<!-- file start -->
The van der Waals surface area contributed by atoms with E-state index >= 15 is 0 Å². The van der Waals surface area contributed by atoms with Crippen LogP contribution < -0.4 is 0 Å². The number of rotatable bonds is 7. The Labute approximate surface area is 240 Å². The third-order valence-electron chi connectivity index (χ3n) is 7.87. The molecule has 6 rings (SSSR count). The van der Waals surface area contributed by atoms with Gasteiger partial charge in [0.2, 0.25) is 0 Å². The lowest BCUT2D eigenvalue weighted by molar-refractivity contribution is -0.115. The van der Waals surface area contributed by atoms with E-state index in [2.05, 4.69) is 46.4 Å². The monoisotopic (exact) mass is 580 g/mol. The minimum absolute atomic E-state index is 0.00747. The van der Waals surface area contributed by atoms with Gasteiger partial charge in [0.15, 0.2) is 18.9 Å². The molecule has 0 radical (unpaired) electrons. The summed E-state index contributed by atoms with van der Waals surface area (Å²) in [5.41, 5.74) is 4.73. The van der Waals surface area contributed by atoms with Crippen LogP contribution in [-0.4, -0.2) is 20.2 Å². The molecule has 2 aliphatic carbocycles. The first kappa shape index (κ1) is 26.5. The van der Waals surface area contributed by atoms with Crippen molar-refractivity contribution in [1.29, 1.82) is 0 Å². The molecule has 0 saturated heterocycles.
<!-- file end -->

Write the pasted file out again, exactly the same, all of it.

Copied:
The van der Waals surface area contributed by atoms with E-state index >= 15 is 0 Å². The van der Waals surface area contributed by atoms with Crippen LogP contribution < -0.4 is 0 Å². The number of rotatable bonds is 7. The Labute approximate surface area is 240 Å². The third-order valence-electron chi connectivity index (χ3n) is 7.87. The molecule has 6 rings (SSSR count). The van der Waals surface area contributed by atoms with Gasteiger partial charge in [0.2, 0.25) is 0 Å². The lowest BCUT2D eigenvalue weighted by molar-refractivity contribution is -0.115. The van der Waals surface area contributed by atoms with E-state index in [2.05, 4.69) is 46.4 Å². The monoisotopic (exact) mass is 580 g/mol. The minimum absolute atomic E-state index is 0.00747. The van der Waals surface area contributed by atoms with Gasteiger partial charge in [0.15, 0.2) is 18.9 Å². The molecule has 0 radical (unpaired) electrons. The summed E-state index contributed by atoms with van der Waals surface area (Å²) in [5.41, 5.74) is 4.73. The van der Waals surface area contributed by atoms with Crippen LogP contribution in [-0.4, -0.2) is 20.2 Å². The molecule has 2 aliphatic carbocycles. The first kappa shape index (κ1) is 26.5. The van der Waals surface area contributed by atoms with Crippen molar-refractivity contribution in [1.29, 1.82) is 0 Å². The molecule has 0 saturated heterocycles.